Hugely. I think that I would be lost without them, although some platforms are more useful than others are. I really like Facebook, Soundcloud and Instagram, compared to Twitter and Tumblr where it is harder to build up a fanbase.

How can interested readers of NeuFutur find samples of your music?

The best way is to search them on Soundcloud or Youtube. On Razor’s Youtube channel are also music videos available. However, you will find them on all major platforms such as Spotify, iTunes, Google Play, etc. as well.

Do you have any final thoughts for us here at the magazine?

Yes indeed J, #beHappy #beRazor

Thank you so much for the time.

Orchestra Fuego Interview

Today, we are talking with Marcus from Tampa, Florida’s Orchestra Fuego, who is riding the success of their second album, Salsa Brava.

Who is Luis “Torpedo” Aponte, and why is he important to Orchestra Fuego?

Luis Aponte is our lead singer and Luisand I played together in the late 70’s, early 80’s in NYC when Salsa Music was at its peak. We had a band called Fuego ’77 and recorded with the great Fania Records. After we both left the music scene we kind of lost touch with each other only to find out that we both moved to Florida. We then found each other about 3 years ago, and reunited and formed Orchestra Fuego.


How did Salsa Brava move from initial thought to finished effort?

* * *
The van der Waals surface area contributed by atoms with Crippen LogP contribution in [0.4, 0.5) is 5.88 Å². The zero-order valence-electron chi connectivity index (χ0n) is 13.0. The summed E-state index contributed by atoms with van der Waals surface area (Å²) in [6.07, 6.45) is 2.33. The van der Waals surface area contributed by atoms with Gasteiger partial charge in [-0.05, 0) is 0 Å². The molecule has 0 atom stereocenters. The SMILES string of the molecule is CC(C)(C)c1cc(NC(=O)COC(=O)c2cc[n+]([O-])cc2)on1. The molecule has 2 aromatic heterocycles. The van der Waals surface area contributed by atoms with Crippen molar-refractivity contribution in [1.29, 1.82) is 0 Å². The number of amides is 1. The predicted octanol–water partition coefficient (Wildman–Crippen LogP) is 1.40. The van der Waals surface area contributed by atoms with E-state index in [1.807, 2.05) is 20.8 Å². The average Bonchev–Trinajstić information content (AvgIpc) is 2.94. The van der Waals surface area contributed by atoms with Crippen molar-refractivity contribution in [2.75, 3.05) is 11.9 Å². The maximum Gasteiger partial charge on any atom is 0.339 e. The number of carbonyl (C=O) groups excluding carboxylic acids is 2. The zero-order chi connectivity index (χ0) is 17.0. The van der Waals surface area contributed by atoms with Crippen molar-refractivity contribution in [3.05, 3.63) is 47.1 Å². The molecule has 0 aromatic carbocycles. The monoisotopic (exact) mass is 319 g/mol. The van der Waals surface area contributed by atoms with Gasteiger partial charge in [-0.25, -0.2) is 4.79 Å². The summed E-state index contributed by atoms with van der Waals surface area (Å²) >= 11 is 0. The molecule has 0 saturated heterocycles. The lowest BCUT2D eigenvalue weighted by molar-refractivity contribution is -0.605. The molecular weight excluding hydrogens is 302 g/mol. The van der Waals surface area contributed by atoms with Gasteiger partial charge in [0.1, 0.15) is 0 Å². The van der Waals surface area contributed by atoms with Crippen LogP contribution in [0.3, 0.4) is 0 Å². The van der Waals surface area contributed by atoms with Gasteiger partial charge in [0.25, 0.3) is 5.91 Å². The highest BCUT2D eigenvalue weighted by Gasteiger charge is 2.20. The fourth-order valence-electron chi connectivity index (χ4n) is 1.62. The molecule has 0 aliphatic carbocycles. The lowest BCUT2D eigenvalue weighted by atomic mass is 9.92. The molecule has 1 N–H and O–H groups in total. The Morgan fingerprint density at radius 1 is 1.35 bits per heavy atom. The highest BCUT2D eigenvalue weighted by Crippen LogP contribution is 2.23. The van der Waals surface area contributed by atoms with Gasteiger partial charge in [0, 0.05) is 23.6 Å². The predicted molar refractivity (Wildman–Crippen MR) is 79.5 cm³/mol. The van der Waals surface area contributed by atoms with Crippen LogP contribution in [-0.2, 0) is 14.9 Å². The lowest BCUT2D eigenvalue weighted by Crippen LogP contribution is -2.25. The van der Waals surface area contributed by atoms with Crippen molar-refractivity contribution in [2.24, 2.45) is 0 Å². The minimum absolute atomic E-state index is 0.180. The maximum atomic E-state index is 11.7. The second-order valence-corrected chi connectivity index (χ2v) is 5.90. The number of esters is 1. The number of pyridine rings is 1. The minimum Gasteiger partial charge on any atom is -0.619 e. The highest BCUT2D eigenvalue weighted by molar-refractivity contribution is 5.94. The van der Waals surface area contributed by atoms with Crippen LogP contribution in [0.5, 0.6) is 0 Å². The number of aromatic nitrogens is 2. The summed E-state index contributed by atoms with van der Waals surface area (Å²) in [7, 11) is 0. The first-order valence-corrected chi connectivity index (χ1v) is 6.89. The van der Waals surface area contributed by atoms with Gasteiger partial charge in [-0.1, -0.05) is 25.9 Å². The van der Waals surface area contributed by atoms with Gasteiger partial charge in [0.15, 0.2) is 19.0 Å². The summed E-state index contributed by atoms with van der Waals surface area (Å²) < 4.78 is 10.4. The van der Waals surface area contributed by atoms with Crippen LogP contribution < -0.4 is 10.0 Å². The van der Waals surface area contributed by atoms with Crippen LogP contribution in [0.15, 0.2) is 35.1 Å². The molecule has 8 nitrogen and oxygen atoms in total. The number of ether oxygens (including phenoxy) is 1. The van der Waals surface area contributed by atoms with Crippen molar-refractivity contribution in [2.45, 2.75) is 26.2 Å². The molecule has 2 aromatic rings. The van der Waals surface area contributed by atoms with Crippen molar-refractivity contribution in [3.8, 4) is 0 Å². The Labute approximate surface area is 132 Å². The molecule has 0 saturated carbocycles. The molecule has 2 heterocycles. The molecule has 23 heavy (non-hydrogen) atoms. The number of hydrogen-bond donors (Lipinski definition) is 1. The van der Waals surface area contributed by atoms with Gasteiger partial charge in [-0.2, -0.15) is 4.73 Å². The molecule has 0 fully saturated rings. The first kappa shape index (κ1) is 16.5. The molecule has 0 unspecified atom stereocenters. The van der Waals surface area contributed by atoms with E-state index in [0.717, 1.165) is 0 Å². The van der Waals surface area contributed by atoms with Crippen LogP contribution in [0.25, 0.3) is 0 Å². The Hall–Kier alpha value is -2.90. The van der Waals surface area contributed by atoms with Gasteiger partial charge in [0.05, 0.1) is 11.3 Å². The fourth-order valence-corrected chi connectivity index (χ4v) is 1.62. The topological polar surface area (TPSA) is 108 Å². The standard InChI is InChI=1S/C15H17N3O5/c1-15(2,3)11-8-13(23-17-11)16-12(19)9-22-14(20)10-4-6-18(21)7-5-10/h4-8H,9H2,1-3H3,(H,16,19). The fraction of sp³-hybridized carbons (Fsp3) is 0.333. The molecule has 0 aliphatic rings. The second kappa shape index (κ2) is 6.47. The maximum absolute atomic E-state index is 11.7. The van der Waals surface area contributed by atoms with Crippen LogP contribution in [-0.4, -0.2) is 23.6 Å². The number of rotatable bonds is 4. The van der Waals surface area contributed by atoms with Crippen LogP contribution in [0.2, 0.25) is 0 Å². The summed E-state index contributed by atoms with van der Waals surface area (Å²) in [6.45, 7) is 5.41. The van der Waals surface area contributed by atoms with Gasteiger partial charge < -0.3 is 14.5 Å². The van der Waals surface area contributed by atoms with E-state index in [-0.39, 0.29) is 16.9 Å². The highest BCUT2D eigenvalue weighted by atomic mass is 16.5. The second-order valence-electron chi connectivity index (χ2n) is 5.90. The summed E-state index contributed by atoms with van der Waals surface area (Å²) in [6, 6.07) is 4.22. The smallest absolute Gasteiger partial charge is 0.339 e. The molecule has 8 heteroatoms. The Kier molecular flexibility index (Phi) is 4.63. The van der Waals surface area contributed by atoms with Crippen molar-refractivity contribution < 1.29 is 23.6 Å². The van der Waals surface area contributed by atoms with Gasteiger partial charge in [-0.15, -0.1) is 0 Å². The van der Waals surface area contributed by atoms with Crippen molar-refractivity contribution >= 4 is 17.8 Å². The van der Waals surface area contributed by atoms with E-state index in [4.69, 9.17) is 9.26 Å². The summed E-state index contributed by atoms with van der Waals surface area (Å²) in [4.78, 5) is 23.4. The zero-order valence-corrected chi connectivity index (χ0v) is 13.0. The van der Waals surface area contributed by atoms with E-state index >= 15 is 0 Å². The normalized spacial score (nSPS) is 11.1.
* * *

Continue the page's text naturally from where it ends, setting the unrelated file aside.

Salsa Brava was our second album and with a band called Orchestra Fuego, we wanted to capture our sizzling performances with a title that matched our style of performing. Salsa Brava in English is sort of “Tough Salsa” but better translated to “Invigorating Salsa.”


What sorts of logistical (and other) difficulties do you experience coordinating a ten-member band?

Well, 12 band members to be exact and not easy. I have set rehearsal times way in advance, but recently with all the attention we have been getting from either promoter’s, internet Radio stations, magazines and our music playing on Pandora and Jango Radio, it has become easier to schedule rehearsals. We have been blessed with some awesome musicians and are excited that the band is performing more.

Which performers most influenced Orchestra Fuego during the creation of this album?

Our energy has always started with Me, Luis Aponte and Jorge Tamayo our other lead singer. We compose and arrange our own music and just have a fun time thinking of new songs.

Not to mention that our other band members have a passion for playing Salsa music and it shows when we perform.

How has your style evolved and changed over the period since you released your debut disc, Encendido? How different is OF’s style from traditional (old school) salsa acts?